The Sun's Ravens beat writer Jeff Zrebiec along with Ravens editor Mark Selig goes over which players should be available when the Ravens draft the six pick. (Kevin Richardson/Baltimore Sun video)
Leading up to the draft, The Baltimore Sun looked at the Ravens' personnel at each position, exploring whether they could add to that position and analyze whom they might target.
Today, for the final position group, we'll examine defensive backs.
Current defensive backs under contract: Cornerbacks Jimmy Smith, Shareece Wright, Kyle Arrington, Will Davis, Jumal Rolle, Sheldon Price, Julian Wilson; safeties Eric Weddle, Lardarius Webb, Kendrick Lewis, Matt Elam, Terrence Brooks, Anthony Levine, Nick Perry, Jermaine Whitehead.
Chances the Ravens will draft a defensive back in first three rounds: High. The Ravens have done extensive work on all the draft's top cornerbacks, and they've also met with several of its top safeties. They want to add a starting-caliber cornerback and assistant general manager Eric DeCosta acknowledged that all of those will be gone by the middle of the third round. Florida State defensive back Jalen Ramsey might be unavailable unless the Ravens trade up, but there are several options, whether they decide to stay put, move back or wait until the second round and address the need.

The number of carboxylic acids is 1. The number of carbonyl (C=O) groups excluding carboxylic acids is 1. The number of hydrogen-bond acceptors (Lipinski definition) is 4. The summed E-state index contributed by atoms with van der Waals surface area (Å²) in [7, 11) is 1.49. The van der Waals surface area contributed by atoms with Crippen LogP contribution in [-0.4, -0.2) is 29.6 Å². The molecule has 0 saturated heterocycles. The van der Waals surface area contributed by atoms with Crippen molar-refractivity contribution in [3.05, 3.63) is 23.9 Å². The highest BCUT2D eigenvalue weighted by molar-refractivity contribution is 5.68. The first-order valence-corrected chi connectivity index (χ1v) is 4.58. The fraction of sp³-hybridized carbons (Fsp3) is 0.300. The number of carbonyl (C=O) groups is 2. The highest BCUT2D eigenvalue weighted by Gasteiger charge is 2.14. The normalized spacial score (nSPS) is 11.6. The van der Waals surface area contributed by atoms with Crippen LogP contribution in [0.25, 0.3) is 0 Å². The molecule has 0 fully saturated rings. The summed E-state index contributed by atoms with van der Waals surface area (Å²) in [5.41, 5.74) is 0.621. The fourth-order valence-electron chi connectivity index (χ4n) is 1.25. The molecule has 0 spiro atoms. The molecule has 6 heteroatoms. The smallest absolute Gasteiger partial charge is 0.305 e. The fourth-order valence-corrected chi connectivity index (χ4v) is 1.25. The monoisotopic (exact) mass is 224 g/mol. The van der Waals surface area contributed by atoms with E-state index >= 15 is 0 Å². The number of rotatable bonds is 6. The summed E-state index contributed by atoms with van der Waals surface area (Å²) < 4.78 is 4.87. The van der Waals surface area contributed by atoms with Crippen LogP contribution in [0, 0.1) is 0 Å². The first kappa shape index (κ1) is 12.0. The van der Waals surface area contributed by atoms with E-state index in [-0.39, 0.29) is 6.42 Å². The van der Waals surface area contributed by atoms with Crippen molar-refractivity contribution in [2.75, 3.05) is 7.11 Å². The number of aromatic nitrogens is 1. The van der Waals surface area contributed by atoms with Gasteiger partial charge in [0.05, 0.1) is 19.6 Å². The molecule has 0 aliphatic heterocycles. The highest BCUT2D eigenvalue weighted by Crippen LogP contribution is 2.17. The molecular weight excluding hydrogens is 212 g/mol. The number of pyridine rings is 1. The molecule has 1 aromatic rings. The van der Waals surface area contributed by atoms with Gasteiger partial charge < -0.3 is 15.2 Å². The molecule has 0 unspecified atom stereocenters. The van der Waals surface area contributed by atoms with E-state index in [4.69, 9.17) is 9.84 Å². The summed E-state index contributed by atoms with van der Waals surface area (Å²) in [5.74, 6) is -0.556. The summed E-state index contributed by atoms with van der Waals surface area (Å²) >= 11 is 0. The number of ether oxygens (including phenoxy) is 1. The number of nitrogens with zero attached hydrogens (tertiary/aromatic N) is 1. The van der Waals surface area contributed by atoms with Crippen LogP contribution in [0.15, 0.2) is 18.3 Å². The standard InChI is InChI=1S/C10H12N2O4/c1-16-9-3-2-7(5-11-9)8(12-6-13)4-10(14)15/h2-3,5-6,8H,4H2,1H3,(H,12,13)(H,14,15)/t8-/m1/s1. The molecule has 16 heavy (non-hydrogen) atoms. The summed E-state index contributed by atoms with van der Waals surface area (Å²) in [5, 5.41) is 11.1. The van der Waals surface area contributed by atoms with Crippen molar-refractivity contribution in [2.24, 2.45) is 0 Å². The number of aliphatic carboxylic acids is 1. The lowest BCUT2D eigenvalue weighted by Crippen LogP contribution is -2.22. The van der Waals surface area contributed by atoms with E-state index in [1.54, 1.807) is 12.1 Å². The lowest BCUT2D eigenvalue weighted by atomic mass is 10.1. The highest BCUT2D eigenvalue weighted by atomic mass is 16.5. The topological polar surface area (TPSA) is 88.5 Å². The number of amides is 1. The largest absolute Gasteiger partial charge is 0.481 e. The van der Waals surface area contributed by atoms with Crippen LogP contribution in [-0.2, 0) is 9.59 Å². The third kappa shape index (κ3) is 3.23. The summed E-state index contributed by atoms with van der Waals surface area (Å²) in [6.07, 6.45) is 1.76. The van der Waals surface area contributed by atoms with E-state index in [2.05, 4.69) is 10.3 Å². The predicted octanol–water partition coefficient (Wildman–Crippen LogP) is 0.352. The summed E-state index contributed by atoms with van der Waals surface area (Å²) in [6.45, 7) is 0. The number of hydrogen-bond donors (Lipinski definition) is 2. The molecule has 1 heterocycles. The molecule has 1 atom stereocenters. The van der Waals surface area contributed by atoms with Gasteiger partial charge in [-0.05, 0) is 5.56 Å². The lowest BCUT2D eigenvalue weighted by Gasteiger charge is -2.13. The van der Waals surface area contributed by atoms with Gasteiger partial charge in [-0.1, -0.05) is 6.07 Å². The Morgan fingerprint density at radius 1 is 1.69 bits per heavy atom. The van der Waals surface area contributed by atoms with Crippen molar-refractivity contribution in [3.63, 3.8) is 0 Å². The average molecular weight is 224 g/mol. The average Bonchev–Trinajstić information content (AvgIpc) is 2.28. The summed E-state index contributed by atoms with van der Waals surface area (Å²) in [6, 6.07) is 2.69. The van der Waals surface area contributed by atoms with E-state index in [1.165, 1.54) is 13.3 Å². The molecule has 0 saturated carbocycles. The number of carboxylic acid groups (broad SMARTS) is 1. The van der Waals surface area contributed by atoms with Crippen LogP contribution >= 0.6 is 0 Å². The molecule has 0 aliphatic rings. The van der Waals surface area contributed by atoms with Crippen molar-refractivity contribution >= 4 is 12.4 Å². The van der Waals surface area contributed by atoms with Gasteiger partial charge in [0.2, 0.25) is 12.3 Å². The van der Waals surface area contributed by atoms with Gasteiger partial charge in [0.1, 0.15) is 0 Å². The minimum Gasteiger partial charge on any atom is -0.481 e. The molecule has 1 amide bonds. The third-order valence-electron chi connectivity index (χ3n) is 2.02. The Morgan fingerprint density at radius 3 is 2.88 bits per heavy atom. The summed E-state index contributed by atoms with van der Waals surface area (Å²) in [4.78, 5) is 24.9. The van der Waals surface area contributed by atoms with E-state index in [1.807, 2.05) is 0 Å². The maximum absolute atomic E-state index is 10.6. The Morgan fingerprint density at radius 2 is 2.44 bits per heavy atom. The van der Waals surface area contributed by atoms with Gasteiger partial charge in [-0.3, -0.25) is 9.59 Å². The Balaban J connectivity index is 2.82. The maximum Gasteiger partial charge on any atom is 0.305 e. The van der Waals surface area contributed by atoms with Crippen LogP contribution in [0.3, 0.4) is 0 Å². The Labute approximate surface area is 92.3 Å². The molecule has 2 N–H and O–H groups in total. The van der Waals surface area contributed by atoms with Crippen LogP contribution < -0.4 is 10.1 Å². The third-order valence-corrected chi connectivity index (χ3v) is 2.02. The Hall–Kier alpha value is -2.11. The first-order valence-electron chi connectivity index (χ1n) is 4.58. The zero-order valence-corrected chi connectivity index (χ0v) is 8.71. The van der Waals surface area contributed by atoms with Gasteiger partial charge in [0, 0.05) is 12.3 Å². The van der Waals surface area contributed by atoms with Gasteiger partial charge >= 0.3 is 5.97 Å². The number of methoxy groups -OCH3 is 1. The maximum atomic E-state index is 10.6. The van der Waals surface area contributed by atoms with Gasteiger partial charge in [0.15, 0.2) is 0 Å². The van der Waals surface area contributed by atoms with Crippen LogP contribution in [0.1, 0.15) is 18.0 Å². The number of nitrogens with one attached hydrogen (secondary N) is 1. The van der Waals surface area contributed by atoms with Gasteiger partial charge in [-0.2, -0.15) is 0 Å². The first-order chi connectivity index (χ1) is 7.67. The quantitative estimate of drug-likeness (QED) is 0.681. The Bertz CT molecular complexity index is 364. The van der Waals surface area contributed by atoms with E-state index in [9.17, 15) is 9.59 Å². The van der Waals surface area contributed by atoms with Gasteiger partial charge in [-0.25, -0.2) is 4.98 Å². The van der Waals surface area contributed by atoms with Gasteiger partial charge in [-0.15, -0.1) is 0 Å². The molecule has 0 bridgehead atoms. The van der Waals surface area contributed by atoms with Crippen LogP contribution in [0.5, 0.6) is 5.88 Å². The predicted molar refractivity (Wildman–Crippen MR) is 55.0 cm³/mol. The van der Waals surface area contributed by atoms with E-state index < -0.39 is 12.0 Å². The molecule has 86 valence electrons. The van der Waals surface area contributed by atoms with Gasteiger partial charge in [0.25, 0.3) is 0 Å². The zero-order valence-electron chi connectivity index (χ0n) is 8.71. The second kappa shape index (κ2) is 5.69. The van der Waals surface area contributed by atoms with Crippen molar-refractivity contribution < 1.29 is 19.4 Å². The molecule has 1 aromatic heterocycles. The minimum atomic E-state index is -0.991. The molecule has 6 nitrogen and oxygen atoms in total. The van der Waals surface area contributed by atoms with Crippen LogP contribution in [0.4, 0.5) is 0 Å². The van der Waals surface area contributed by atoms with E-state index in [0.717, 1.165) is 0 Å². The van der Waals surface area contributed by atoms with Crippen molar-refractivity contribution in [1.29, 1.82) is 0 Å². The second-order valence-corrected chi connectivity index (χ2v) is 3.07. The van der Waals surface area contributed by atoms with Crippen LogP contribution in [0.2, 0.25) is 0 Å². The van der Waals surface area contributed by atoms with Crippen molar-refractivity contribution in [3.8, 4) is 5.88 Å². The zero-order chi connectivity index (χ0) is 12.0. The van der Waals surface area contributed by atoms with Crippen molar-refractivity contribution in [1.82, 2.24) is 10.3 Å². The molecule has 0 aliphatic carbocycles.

Possibly on Ravens' radar: Cornerbacks Mackensie Alexander (Clemson), Kendall Fuller (Virginia Tech, Vernon Hargreaves (Florida), William Jackson (Houston), Cyrus Jones (Alabama); safeties Sean Davis (Maryland), Karl Joseph (West Virginia), Will Parks (Arizona).
Outlook: The Ravens have made a lot of moves this offseason to bolster their secondary, signing perennial Pro Bowl safety Eric Weddle, moving Lardarius Webb from cornerback to safety, re-signing Wright and hiring former NFL head coach and defensive back Leslie Frazier to coach the group. But they'd still like to add more young talent, specifically at cornerback. Hargreaves, considered the draft's best pure cover cornerback, would be obtainable, maybe even if the Ravens trade down. He doesn't have ideal size, but he's smart and fundamentally sound and he has good ball skills. Jackson and Ohio State's Eli Apple are also viable options, should the Ravens trade back in the first round.
The Ravens could also hope that Alexander and Fuller are still on the board in round two. Otherwise, they won't be able to wait around too much longer if they expect to find a cornerback that can immediately challenge for the starting job opposite Smith. As for safety, the Ravens are pretty deep there, although coach John Harbaugh mentioned possibly using a hybrid player that could push forward and be used as a linebacker in certain situations. That type of safety isn't currently on the Ravens' roster, so perhaps they are targeting that skill set in the draft.